Like last year’s premier of Bombshell: The Hedy Lamarr Story, the festival has reached back into the annals of black and white actress history and culled another fascinating chapter out into the light. Directed by an ex-Turner Classic Movies researcher and personal fact checker to Robert Osborne for 20 years, Alexa Foreman’s Scandal: The Trial of Mary Astor looks at the child custody battle that erupted between said actress Astor and her divorced husband in the mid 30’s. Featuring all the salacious material you’d guess would be involved, Foreman’s researcher’s eye for detail illuminates the story from what could’ve been just another TCM documentary in between other films.

Featuring clips from Astor’s films, Foreman wisely only uses these excerpts as background for the real story of Astor’s taxing legal battle, including the exploitation of a diary she kept most of her life. Even attempting some dicey psychoanalysis of Astor, Scandal‘s biggest takeaway is the verve and tenacity of one of Hollywood’s biggest stars of the day and her transcendence beyond the little box she was marketed in.

Festival Files: Dallas VideoFest29 #1

dfm-blur_circle_poster_300The strength of a good festival lies in its programming. Not necessarily in the actual films it chooses to show, but in how they accompany and couch each entry. At this year’s Dallas VideoFest (now in its 29th year), it’s clear that founder and director Bart Weiss has a specific goal in mind since, for the first two days, the event has a distinct feel of being constructed to amplify a certain flavor.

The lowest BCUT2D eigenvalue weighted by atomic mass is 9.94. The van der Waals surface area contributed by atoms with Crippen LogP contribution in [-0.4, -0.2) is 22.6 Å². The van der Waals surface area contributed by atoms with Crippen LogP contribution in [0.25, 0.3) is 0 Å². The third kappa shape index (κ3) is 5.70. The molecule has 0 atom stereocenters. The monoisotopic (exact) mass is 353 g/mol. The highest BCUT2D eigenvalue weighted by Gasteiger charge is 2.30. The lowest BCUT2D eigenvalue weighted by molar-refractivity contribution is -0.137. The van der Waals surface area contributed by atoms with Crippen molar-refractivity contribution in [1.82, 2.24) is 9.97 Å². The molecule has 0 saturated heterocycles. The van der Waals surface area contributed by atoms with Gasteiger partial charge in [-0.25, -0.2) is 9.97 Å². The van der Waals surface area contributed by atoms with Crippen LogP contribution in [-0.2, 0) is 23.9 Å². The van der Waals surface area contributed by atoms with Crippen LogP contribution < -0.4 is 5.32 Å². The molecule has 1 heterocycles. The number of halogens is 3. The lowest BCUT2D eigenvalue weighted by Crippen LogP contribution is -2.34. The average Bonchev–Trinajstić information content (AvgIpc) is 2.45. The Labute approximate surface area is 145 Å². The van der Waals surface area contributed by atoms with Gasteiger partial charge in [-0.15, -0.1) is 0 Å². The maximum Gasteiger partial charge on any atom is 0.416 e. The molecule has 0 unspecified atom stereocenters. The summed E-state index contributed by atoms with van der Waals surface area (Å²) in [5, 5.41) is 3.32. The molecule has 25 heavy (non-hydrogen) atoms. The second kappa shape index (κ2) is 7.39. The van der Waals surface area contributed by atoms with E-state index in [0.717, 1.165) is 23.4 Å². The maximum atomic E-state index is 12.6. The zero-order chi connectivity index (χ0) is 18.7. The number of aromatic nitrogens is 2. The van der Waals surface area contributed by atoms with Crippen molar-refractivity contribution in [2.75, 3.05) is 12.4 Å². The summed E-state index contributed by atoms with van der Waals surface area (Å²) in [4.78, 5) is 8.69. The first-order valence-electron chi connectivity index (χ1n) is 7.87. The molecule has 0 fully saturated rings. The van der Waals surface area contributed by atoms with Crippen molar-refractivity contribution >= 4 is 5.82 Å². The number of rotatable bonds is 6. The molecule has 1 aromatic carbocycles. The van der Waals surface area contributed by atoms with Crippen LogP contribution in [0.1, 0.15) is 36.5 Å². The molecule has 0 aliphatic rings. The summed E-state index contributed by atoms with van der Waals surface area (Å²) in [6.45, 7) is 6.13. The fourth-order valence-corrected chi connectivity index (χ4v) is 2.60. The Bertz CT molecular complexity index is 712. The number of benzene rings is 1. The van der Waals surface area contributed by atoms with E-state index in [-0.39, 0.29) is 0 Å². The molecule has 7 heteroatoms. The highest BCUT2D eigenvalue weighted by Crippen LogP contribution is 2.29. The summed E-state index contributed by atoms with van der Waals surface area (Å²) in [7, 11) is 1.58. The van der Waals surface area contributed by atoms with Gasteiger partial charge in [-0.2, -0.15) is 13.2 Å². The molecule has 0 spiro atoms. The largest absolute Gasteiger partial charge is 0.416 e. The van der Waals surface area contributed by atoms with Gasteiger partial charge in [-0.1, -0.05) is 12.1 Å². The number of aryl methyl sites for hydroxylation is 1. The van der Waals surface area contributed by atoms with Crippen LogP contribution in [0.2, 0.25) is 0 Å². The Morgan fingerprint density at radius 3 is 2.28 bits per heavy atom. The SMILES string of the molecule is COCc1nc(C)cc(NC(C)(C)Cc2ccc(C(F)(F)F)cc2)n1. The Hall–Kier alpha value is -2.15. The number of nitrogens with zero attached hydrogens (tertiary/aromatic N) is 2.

If this weekend is all about locally made independent shorts (i.e. the Texas Filmmakers Showcase) and unveiling retrospective greats of the past (the 20th anniversary screening of Steve James’ mammoth masterpiece Hoop Dreams), then Thursday was for narrative features with a North Texas bent.

Chris Hanson’s Blur Circle was the first. As a professor in Baylor University’s film department, the equipment and means of producing an independent effort weren’t the issue, as he himself stated after the presentation. Filmed quickly with a small, dedicated cast over a very short period of 25 days, the real strain has been finding an audience for such a modest project.